March 12, 2015 – Dr. Joel Parker of the Southwest Research Institute (SwRI) in Boulder will present two public sessions on the progress of the Rosetta mission at Fiske Planetarium. He’ll explain Rosetta’s expedition so far, give a glimpse of what will happen next, and share the excitement of why scientists study comets and what comets tell us about the evolution of our solar system.
The public event will begin at 7 p.m. and there are two separate nights, March 19 and 20, to make it easier for everyone to attend. Current University of Colorado students with a valid Buff ID card can attend the presentation free on Thursday, March 19th only! Tickets are available to the public for $10 for adults, and $7 for children/students/seniors.
Parker is a research astronomer, space mission manager, and director of the SwRI Planetary Science Directorate. He studied astronomy and physics at the University of California at Berkeley and the University of Colorado at Boulder, receiving his Ph.D. in 1992. He has worked at NASA in Houston and Maryland, and among other projects, has been a scientist for telescopes that have flown on the space shuttle, and has used the Hubble Space Telescope and other observatories in space and around the world for his research on comets, asteroids, and massive stars.
Parker has been a science team member and project manager on space missions to the Moon, comets, and the outer solar system. He serves as the deputy principal investigator for the Alice ultraviolet imaging spectrometer, one of three NASA instruments aboard the European Space Agency Rosetta comet orbiter.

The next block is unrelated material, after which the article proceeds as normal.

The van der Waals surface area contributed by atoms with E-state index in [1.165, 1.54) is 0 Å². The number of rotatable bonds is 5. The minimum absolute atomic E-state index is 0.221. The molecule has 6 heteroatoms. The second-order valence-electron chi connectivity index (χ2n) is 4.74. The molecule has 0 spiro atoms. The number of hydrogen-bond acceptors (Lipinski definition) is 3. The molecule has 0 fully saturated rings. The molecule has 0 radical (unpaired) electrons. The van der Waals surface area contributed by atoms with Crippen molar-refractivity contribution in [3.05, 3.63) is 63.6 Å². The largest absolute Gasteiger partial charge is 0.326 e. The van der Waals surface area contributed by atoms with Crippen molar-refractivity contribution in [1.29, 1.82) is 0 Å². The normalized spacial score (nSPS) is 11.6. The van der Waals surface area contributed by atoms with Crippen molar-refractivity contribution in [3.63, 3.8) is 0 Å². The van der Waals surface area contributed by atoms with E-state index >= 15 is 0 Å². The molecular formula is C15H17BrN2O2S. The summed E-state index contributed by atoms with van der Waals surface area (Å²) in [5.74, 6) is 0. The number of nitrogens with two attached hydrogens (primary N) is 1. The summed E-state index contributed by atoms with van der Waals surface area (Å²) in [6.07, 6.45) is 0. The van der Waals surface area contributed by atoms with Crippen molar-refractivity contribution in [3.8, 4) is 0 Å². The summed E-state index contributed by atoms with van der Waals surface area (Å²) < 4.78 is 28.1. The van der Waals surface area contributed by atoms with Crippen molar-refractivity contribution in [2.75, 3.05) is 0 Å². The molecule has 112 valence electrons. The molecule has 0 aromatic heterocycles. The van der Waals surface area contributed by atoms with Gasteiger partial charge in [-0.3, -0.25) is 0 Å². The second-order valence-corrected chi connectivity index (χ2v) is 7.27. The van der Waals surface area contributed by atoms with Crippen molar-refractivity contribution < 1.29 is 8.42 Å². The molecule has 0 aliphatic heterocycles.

Alice is a highly miniaturized spectrometer built by SwRI to probe the atmosphere and surface of Comet Churyumov-Gerasimenko/67P. Spectrographs split or disperse light – ultraviolet light in Alice’s case – from objects into wavelengths. Alice’s data is being used to analyze the composition of the comet’s atmosphere, map its surface, and study the properties of fine dust particles coming off the comet.
Rosetta became the first spacecraft to orbit a comet in August of 2014. Rosetta’s rendezvous with Comet 67P/Churyumov-Gerasimenko opened a new chapter in Solar System exploration. Comets are considered to be the building blocks of the Solar System and may have helped to seed the Earth with water, making life possible. Rosetta is helping to answer fundamental questions about the origin and evolution of our solar system and the role that comets may have played.
For more information, or to purchase tickets, visit Fiske Planetarium’s website.